Have you seen Tom cruise tripping while walking through a clothing store, golfing, or doing a magic trick on TikTok and wondered what’s up with the Mission impossible star? None of these videos are real.
So, what are they?
The answer is, Deepfakes – a technology that utilizes artificial intelligence to create highly accurate videos of a certain person so that the viewer thinks it is the real person. The technology is getting better with time and may have just made its foray into the mainstream with Tom cruise’s Deepfakes.
Tom Cruise’s Deepfakes which are currently going viral and have raked up to 11 million views on TikTok alone are being hailed as some of the most alarmingly lifelike examples of the game-changing technology.
Invented in 2014 by Ian Goodfellow, a machine learning lead at Apple, the Deepfake technology didn’t take much time before taking over the world of social media by storm. The technology works by studying targeted persons from their pictures or videos, learning about their mannerisms and personality from various angles, and then mimicking their behavior down to a T. Subject to the availability of substantial video and audio of a person, a fake video of any person can be combined with fake audio to make them appear doing anything or saying anything.
Deepfakes of several other well-known personalities have also been created in the past, such as this video of Mark Zuckerberg talking about ads and transparency:
The clips’ purpose might be to entertain social media users, but experts say it’s a cause of concern.
The Tom Cruise Deepfake clips may have entertained social media users but have resulted in an ongoing frenzy among experts who warn of dire consequences if the technology was left unchecked.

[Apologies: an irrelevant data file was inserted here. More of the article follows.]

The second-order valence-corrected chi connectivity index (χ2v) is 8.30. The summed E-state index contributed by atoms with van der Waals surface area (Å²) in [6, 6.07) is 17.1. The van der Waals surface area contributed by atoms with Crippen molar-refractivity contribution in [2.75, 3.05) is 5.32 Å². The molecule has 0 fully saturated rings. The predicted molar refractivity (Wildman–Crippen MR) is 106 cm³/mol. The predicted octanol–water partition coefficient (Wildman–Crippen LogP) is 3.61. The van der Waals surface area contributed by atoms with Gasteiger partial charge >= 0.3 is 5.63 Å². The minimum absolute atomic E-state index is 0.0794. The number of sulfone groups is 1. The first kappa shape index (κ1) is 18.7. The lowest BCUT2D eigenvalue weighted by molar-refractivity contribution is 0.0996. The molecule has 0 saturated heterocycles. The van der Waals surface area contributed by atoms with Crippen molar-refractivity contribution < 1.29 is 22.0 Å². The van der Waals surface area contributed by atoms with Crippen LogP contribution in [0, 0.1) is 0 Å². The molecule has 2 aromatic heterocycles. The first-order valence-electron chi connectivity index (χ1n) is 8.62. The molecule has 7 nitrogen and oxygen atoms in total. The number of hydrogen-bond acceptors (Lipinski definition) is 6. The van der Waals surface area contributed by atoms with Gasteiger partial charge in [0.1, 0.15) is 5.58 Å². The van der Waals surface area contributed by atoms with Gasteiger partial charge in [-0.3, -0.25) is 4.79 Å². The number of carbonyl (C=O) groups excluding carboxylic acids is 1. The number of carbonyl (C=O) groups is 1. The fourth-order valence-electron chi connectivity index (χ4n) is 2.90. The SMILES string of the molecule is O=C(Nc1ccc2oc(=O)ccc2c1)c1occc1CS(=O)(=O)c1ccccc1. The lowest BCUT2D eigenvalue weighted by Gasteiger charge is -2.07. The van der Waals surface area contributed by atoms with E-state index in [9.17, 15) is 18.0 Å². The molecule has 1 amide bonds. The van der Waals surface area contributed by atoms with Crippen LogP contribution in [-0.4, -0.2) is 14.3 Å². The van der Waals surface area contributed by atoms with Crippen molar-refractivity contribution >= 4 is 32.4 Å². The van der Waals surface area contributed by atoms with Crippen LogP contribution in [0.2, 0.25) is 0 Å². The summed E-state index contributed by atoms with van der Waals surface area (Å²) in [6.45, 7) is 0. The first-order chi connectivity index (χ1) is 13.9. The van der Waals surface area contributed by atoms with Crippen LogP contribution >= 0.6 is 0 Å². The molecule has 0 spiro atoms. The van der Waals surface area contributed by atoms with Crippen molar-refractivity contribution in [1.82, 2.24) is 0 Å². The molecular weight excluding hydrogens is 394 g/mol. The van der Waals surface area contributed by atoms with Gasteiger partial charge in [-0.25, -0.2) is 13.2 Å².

Rachel Tobac, the CEO of online security company SocialProof, tweeted that the videos proved we have reached a stage of almost ‘undetectable Deepfakes and expressed concern over the harm Deepfakes could cause:
Deepfakes will impact public trust, provide cover & plausible deniability for criminals/abusers caught on video or audio, and will be (and are) used to manipulate, humiliate, & hurt people. If you’re building manipulated/synthetic media detection technology, get it moving.
— Rachel Tobac (@RachelTobac) February 26, 2021
Sam Gregory, a program director of witness.org, said that the Deepfakes are already being used to target women and should be a cause of concern.
So you've seen Tom Cruise #Deepfake (took work, good impersonator). But what SHOULD worry us w. #Deepfakes? 1) Women are already being targeted by deepfakes 2) 'Seeing is no longer believing' rhetoric undermines real video. More here from global research: https://t.co/LypU4xHpD8 https://t.co/cLk4qeffp0
— Sam Gregory (@SamGregory) February 27, 2021
Some also believe that the technology could make it even harder to separate fact from fiction:
This is a huge social problem and will destroy any remnants of consensus about the truth. You can create video evidence of anything, and you can call any video evidence a deepfake.
— Paul Richwine (@paulrichwine) February 27, 2021
Tesla stocks once crashed when Elon musk appeared to be smoking marijuana in a video. A similar video that could be fake can be used to defame another known personality in a doomsday scenario and result in an extreme scenario. The deployment of cutting-edge Deepfake detectors by the major social media platforms seems to be the need of the hour.